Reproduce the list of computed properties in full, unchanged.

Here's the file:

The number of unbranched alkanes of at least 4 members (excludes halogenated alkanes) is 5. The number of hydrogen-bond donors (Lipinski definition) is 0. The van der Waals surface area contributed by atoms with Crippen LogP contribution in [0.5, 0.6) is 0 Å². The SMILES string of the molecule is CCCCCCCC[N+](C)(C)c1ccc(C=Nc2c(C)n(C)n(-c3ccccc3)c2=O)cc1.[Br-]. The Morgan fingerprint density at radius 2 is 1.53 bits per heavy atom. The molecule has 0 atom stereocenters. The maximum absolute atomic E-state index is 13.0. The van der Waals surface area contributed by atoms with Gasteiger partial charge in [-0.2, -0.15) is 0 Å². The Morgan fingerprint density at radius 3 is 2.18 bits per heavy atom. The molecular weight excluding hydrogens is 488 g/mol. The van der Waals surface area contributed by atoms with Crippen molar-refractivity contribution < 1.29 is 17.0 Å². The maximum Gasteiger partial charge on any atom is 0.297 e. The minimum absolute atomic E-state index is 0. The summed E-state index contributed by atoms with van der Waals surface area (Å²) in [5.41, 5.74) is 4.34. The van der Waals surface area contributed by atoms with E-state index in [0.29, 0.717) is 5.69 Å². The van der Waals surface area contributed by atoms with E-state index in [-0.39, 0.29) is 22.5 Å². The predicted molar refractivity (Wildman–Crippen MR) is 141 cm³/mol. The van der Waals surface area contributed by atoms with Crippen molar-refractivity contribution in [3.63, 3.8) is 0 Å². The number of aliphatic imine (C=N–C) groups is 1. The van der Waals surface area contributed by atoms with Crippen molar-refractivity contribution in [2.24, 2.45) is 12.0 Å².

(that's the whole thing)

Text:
The number of unbranched alkanes of at least 4 members (excludes halogenated alkanes) is 5. The number of hydrogen-bond donors (Lipinski definition) is 0. The van der Waals surface area contributed by atoms with Crippen LogP contribution in [0.5, 0.6) is 0 Å². The SMILES string of the molecule is CCCCCCCC[N+](C)(C)c1ccc(C=Nc2c(C)n(C)n(-c3ccccc3)c2=O)cc1.[Br-]. The Morgan fingerprint density at radius 2 is 1.53 bits per heavy atom. The molecule has 0 atom stereocenters. The maximum absolute atomic E-state index is 13.0. The van der Waals surface area contributed by atoms with Gasteiger partial charge in [-0.2, -0.15) is 0 Å². The Morgan fingerprint density at radius 3 is 2.18 bits per heavy atom. The molecular weight excluding hydrogens is 488 g/mol. The van der Waals surface area contributed by atoms with Crippen molar-refractivity contribution < 1.29 is 17.0 Å². The maximum Gasteiger partial charge on any atom is 0.297 e. The minimum absolute atomic E-state index is 0. The summed E-state index contributed by atoms with van der Waals surface area (Å²) in [5.41, 5.74) is 4.34. The van der Waals surface area contributed by atoms with E-state index in [0.29, 0.717) is 5.69 Å². The van der Waals surface area contributed by atoms with E-state index in [-0.39, 0.29) is 22.5 Å². The predicted molar refractivity (Wildman–Crippen MR) is 141 cm³/mol. The van der Waals surface area contributed by atoms with Crippen molar-refractivity contribution in [3.63, 3.8) is 0 Å². The number of aliphatic imine (C=N–C) groups is 1. The van der Waals surface area contributed by atoms with Crippen molar-refractivity contribution in [2.24, 2.45) is 12.0 Å².